There's no way to delete music on the unit itself. I tend to load up a lot music and then delete individual tracks as they either bore or irritate me. As it stands, I can only do that when the unit is plugged into a computer. Another interface frustration is that there's no option to switch between shuffle tracks and shuffle album: this is mostly because there's no shuffle album option. Crossfade is also completely absent. There seems to be a slight issue with gapless playback as live albums do not segue into each other properly when listened to straight through; there's a brief moment of silence when the next track is being queued up.

The unit doesn't handle imbedded album pictures so any album art has to be in the same folder as the music and given a name of "album art.jpg" or "folder.jpg"; this isn't my standard so I have to rename everything. On the upside, it does handle larger images so I don't need to resize them all to fit.

By default the Sansa goes into WMP sync mode (aka MTP) when plugged in via USB. It can be changed to be a USB mass storage device instead (MSC mode) which is what I chose after becoming intensely annoyed with the other. Files can then be dragged over to the device and the next time it's unplugged, the unit will automatically recognise them and make them available. It does this by resetting itself and rebuilding a table of contents which can be rather slow. Without some fiddling (i.e. it's possible, but not easy) it will not play music while connected to a PC; all charging is done via USB (my preferred method these days) which is nice, but this renders it useless for music playing while plugged in as it automatically enters sync mode and locks out all of the controls. While charging/syncing, the backlight stays on all the time which strikes me as unnecessary. Transfer times when copying over files are fine given the USB 2 interface. I do note that SanDisk has an optional (and expensive) dock that appears to permit this.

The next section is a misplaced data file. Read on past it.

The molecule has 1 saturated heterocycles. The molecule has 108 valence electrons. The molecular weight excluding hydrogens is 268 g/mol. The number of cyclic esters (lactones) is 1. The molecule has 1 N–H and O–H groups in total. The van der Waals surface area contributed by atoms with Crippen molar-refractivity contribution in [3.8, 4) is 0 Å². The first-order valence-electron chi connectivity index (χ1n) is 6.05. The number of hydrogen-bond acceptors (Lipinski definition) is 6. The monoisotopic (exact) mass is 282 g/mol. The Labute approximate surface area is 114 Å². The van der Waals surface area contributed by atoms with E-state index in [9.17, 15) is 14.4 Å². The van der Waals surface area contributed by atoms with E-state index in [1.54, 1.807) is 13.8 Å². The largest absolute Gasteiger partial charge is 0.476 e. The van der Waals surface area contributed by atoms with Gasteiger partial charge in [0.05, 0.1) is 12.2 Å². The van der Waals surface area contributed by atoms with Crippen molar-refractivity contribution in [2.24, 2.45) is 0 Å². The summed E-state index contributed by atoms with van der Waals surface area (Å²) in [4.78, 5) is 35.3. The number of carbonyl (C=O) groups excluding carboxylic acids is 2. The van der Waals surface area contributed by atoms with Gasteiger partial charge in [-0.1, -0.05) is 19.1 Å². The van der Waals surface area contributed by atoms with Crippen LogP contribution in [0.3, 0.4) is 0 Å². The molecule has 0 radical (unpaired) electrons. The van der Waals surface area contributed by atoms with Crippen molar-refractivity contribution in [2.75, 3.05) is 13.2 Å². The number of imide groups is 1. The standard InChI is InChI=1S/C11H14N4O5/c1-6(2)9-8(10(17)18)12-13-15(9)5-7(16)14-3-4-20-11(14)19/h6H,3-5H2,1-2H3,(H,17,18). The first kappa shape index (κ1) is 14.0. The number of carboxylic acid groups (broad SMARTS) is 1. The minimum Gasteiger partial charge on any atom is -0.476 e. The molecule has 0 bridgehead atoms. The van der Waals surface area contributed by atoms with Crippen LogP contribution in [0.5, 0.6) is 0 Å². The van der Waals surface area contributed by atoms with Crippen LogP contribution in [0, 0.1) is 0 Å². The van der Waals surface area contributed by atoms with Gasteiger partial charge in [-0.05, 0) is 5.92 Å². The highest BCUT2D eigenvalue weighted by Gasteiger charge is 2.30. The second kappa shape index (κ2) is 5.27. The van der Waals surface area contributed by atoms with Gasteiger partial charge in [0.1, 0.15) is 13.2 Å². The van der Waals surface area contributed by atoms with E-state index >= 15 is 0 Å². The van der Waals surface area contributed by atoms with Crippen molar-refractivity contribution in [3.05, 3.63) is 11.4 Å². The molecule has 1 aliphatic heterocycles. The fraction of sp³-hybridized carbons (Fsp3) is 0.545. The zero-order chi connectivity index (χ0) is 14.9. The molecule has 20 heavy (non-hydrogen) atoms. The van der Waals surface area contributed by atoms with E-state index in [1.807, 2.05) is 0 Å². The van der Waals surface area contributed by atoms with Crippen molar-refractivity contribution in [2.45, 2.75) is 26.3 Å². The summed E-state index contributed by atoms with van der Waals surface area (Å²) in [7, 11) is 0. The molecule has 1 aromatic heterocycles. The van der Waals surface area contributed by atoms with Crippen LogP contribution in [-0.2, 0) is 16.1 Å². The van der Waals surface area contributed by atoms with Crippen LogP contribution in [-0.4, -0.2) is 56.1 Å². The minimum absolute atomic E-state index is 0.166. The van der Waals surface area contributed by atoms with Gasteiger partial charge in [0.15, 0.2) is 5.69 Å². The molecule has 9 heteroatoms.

As regards Macintosh compatibility, the USB storage device mode works as expected so music can be copied on and off. There does appear to be an issue where if the unit is deposited into the OSX trashcan for ejecting, it will not be recognized if plugged in again until the machine is rebooted. I don't know if this is an OSX bug or something in the way the Sansa is reported. The various supplied applications for file conversion and firmware updating do not run at all under OSX, and obviously Windows Media Player syncing is a no-starter. I'll have to see if I can get Parallels to work with it for the latter purpose.